A few months ago I lost someone whom I always considered my uncle. He was not related to my family by blood, but rather by friendship, sometimes that is stronger than blood though. I had grown up thinking that his family was related to us, I guess I thought that his wife was my mother’s sister, they even look alike. They were and are best friends, so we simply spent a lot of time together as families.
I am grown now and I long ago realized that we were not actually blood relatives, but that never really mattered to us. I do not actually see his daughter much anymore, but she is still someone I consider family. I see his wife, my ‘aunt’, more often and though we do not sit and talk, we do exchange hugs and that look that tells each other that we are special and loved.
At his funeral I was sitting in a pew with my wife, my sister and my mother. My mom was strong and though I know she was hurting for the loss of her friend and for her best friend, she smiled a lot at people that she spoke to that day. That stayed with me.
The lesson I really paid attention to that day was deeper though: make your life mean something.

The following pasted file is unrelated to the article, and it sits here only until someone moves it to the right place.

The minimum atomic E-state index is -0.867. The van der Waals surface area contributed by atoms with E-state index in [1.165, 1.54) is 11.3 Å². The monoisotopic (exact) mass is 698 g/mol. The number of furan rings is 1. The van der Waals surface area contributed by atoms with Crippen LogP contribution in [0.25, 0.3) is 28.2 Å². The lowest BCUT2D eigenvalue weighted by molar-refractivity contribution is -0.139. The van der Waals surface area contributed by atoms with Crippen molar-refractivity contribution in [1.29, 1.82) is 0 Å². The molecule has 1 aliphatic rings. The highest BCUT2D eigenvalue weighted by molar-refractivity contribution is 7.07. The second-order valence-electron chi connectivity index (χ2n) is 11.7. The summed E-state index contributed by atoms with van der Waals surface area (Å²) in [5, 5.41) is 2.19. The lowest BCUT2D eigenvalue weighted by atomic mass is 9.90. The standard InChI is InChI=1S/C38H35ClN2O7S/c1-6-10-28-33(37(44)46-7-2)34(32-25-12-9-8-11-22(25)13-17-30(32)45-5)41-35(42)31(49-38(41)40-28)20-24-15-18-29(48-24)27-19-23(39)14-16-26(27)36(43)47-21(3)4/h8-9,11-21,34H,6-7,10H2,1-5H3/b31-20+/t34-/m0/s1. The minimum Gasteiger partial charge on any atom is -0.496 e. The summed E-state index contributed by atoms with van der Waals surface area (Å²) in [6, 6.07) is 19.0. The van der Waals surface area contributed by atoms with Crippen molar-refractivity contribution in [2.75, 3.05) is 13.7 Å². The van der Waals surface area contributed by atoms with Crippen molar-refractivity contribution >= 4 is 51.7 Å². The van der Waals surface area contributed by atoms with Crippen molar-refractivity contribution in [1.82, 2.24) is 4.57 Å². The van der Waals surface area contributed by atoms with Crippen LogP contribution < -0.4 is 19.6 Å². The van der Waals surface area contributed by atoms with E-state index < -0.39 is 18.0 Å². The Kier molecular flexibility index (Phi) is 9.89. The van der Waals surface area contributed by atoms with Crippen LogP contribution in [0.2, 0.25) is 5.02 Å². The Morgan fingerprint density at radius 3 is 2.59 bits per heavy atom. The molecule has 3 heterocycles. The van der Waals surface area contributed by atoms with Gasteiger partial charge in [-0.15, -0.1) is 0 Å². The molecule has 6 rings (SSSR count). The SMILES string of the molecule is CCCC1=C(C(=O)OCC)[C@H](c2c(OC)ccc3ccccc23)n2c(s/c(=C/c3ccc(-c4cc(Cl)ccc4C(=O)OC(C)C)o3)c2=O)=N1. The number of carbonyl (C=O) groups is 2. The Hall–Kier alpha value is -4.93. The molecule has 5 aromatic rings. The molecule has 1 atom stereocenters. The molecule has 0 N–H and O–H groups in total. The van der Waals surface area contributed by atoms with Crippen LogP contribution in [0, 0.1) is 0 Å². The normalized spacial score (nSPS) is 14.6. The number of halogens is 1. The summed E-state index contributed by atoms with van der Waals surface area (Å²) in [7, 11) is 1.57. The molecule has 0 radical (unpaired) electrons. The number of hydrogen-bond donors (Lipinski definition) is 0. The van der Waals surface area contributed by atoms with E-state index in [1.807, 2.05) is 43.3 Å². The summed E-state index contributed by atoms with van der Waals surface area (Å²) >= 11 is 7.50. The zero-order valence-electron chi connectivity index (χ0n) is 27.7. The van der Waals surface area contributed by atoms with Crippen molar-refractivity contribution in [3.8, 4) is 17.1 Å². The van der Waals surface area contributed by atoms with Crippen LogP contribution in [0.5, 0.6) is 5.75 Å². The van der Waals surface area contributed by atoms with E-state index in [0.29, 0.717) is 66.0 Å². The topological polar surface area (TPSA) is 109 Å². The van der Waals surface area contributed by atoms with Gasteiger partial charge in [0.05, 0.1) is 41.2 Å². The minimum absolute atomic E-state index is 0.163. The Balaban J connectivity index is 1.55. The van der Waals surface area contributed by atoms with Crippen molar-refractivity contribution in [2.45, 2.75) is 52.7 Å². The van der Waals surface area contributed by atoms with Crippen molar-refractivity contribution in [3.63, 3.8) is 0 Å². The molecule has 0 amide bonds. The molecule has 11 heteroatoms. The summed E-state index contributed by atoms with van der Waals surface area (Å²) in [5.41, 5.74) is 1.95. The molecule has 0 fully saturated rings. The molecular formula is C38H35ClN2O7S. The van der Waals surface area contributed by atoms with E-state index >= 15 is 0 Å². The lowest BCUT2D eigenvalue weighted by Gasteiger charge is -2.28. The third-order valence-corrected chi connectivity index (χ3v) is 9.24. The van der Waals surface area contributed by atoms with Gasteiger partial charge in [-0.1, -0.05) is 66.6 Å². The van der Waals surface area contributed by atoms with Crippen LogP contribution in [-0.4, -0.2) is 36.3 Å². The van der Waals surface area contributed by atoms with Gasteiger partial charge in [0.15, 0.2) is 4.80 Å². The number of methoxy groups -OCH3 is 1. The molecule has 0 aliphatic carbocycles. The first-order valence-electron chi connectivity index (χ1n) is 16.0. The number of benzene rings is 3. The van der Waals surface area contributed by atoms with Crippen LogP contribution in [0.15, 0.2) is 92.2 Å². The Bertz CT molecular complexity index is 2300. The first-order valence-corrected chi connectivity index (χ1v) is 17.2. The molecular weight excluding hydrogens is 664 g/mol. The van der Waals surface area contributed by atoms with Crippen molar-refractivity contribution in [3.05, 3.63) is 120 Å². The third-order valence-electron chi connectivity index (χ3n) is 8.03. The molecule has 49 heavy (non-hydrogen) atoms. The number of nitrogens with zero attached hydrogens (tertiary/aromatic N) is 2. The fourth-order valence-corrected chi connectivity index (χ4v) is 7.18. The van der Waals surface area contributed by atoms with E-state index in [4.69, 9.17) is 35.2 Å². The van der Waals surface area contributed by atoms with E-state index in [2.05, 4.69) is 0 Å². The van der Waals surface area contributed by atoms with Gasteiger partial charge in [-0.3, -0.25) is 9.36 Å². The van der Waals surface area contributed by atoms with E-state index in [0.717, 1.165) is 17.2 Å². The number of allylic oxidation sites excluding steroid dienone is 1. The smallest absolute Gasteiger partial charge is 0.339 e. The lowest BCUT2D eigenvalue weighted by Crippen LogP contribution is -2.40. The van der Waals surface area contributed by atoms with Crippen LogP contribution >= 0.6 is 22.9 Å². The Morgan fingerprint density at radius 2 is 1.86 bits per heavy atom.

I listened that day to his friends and co-workers talk about the kind of man he was, the kind of friend and person he was. I had known he was a good father already, and he was a nice guy to me growing up. He even offered me advice when I was joining the Corps. But now I was hearing about him from his co-workers and from the people that worked for him.
They missed his voice, his reassuring hand on their back, his leadership and his trust. This hit home to me, I started to wonder what my friends and family would say if that was me in the casket one day soon. Would they beam about me? Would they tell stories about how I had made their life better? Would they mourn not having me with them every day?
I don’t know if I became a better person that day, but I know I started thinking about my legacy then. How will I be seen tomorrow by the people that are in my life? I know my wife would miss me, I know my children would and my family would. But the people I see in the hallway at work, would they miss me? Have I been good to them? Have I touched their life in a way that was helpful and sincere? Did I offer them anything that was worthwhile on their journey?
The Buddha said “Thousands of candles can be lighted from a single candle, and the life of the candle will not be shortened. Happiness never decreases by being shared.”
My uncle clearly lit thousands of candles, now I am working on it too.